Week Four: open.ended

I’ve long loved the aesthetic of Aya Karpinska’s/Daniel C. Howe’s three-dimensional poem space in open.ended. Although I’m not sure that there’s a substantial, thorough-going literary engagement here (lines such as “Eyes closed / I am / Anywhere” don’t particularly grab me), open.ended … entrances me. Here’s how the authors describe their work:

With real-time 3D rendering & dynamic text generation, open.ended attempts to refigure the poetic experience through spatialization & interaction. As visitors manipulate a joystick to control interlocking geometric surfaces, stanzas, lines, & words move slowly in & out of focus, while dynamically updating text maintains semantic coherence. Order is deliberately ambiguous & multiple readings encouraged as meaning is actively & spatially constructed in collaborative fashion & new potentials for juxtaposition, association & interpretation are revealed.


And not surprisingly, given what I’ve been writing over these weeks, these beautiful little poem-spaces seem to come right out of a dream William Carlos Williams might have had – I wrote last week:

He has activated “blank” space and in this way turned it into what Charles Olson would soon see as a field of energy—a pulsating, fluctuating space that girds the words, as if Williams wants the words themselves to pulsate but, given the limits of the bookbound page, he settles for the surrounding space of the page which is unmarred and open for any appropriation. Further, since “. . . to talk in the American idiom you can’t talk as Shakespeare used to talk, or Milton, or Eliot. You have finally to get away from this pattern of speech and invent another speech . . .”, how else to reinvent language but to do so negatively, taking advantage of the flexibility of the blank space of the page—space that can be shaped, again and again, to reshape in turn the language of Shakespeare, Milton, and Eliot? “I’ve got myself in wrong before the critics by attempting to bring in the idea of mathematics. Of Einstein. Not Einstein, we’ll say, but Einstein’s ideas. The uncertainty of space” (Interviews 45).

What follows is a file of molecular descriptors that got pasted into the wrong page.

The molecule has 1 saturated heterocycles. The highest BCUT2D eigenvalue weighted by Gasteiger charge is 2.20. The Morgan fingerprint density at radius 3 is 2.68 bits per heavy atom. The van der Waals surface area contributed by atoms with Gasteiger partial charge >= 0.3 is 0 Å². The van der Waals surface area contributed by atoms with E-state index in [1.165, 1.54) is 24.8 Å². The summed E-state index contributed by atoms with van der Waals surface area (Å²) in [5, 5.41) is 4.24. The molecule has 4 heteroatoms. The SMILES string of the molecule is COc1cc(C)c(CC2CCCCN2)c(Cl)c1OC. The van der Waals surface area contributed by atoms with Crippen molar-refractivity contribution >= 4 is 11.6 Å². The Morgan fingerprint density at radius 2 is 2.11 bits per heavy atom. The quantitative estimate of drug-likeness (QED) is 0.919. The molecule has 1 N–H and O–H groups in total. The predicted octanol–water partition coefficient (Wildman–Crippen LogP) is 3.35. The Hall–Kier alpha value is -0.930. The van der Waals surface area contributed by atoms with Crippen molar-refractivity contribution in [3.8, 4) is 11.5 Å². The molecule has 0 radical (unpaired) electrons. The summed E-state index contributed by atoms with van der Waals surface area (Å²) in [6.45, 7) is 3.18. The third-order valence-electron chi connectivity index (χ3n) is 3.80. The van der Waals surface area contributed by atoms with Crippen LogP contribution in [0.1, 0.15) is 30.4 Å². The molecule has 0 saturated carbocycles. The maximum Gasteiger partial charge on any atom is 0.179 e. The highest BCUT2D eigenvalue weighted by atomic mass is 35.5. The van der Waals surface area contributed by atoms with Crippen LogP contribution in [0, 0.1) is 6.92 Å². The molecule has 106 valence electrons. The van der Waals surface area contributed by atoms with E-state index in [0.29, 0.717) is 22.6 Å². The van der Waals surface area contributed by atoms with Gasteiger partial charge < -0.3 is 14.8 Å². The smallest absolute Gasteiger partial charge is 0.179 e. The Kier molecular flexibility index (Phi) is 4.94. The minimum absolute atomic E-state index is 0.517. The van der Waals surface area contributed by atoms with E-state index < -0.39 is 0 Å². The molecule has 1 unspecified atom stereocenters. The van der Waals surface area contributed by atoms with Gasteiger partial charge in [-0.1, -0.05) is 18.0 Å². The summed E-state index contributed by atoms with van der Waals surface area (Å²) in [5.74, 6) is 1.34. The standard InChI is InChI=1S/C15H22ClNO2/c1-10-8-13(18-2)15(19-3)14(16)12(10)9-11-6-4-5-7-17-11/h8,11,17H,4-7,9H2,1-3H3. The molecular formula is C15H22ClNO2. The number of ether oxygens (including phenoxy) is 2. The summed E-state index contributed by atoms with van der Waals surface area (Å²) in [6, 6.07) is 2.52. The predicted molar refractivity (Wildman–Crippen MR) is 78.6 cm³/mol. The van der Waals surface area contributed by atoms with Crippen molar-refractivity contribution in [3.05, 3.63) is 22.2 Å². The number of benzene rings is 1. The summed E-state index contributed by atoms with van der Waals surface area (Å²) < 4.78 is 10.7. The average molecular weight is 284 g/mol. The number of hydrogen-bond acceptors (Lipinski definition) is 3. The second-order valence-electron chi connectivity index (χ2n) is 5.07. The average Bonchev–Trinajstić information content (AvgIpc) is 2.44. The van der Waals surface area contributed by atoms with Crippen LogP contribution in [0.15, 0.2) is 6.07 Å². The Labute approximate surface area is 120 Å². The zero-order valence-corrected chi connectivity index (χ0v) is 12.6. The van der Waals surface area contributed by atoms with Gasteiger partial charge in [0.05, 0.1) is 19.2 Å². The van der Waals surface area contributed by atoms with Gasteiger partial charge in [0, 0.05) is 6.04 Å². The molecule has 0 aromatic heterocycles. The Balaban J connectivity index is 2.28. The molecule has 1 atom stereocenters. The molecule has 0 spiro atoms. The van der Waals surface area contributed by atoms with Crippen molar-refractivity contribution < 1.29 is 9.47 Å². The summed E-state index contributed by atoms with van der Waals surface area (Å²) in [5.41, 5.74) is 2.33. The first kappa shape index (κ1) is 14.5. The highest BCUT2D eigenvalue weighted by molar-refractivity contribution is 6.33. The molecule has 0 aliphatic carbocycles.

Or maybe open.ended is also the opposite of Williams’ dream? Like so many digital poems I’ve looked at, quite in contrast with Williams’ firm belief in the redemptiveness of the particular, the way in which the ground, the ground of history and language, forms us, open.ended seems to be in love with the pure, abstract spaces made possible by the digital – spaces that we may visit but that are seemingly completely independent of the messy, organic world. This abstract quality is only exaggerated with the interactivity built into the poem that not only puts the abstract poem in touch, literally, with the organic world, but that also introduces chance into the poem. The reader/user can move the poem-cube in any direction, moving around, on top, or inside the cube; the reader/user can also double click on any wall of words to “create” the poem as it is simultaneously being read by the authors. But I still argue that this digital poem, just like those by Simon Biggs (see, for example, his web-work Book of Books) gives us the illusion of chance, the illusion of genuinely participating in the unfolding of the poem. It’s not unlike a Choose Your Own Adventure book: true, you have three choices, but not only are they predetermined choices, but the predetermined choices also have a predermined outcome set out by the poet/programmer. Thinking about the version of Raymond Queneau’s Cent Mille Milliards de Poemes that’s published by Gallimard – here each line of the poem has been cut across the page so that the reader really can construct “cent mille milliard” readings of the poem – how could it be that a bookbound poem offers us genuine chance operations, options for the reader/user creation of a poem that are as close to infinite as possible?